l, then router the holes to match?
Fit pushplates instead. If the place in ancient, check out a salvage yard.
NT
Reply to
tabbypurr
Thanks John, that looks the business. The Trend oval template is possibly a bit larger than I need so might try to make my own. I can see the oval idea might make for a less visible repair, but do you see any snags with a circular one, just slightly larger than the hole that needs filling?
Reply to
Phil Addison
Nice lateral thinking but I really want a proper job ;)
And there are already nice finger plates, but these locks are 4" above them so would make them unnaturally high.
Reply to
Phil Addison
Good point.
I don't get this, can you clarify? The required dowels are around 32 mm diameter.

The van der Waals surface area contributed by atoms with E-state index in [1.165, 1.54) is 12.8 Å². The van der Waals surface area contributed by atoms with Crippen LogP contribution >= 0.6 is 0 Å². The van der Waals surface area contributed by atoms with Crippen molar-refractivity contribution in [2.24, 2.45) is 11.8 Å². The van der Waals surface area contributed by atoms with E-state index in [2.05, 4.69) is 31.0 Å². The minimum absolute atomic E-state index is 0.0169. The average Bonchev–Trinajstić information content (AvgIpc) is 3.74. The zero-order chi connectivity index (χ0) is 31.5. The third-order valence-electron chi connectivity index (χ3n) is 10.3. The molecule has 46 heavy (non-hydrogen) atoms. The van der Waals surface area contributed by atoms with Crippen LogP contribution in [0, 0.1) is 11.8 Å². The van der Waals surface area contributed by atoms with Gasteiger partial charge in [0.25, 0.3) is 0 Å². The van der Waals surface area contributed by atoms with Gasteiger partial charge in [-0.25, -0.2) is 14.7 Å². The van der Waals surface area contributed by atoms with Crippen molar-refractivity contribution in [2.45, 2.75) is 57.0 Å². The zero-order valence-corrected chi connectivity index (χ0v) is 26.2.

Reply to
Phil Addison
I like the floorboard idea. Though not thick enough to reach right through the door, I could use two plugs, one from each side. In fact with the taper idea, it is necessary to do that anyway.
Good point, in conjunction with JR's idea.
You mean make the plug a bit oversize?
Brilliant! Taper it of course. Why didn't I think of that.
Much as I fancy JR's Trend suggestion, as the perfect excuse to learn a new router skill, I'm warming to the hole saw method. I haven't checked yet if there exists a hole saw that just happens to be the right size. If not I suppose I just have to go for an oversize one and fettle the plug tapered down to size?
Reply to
Phil Addison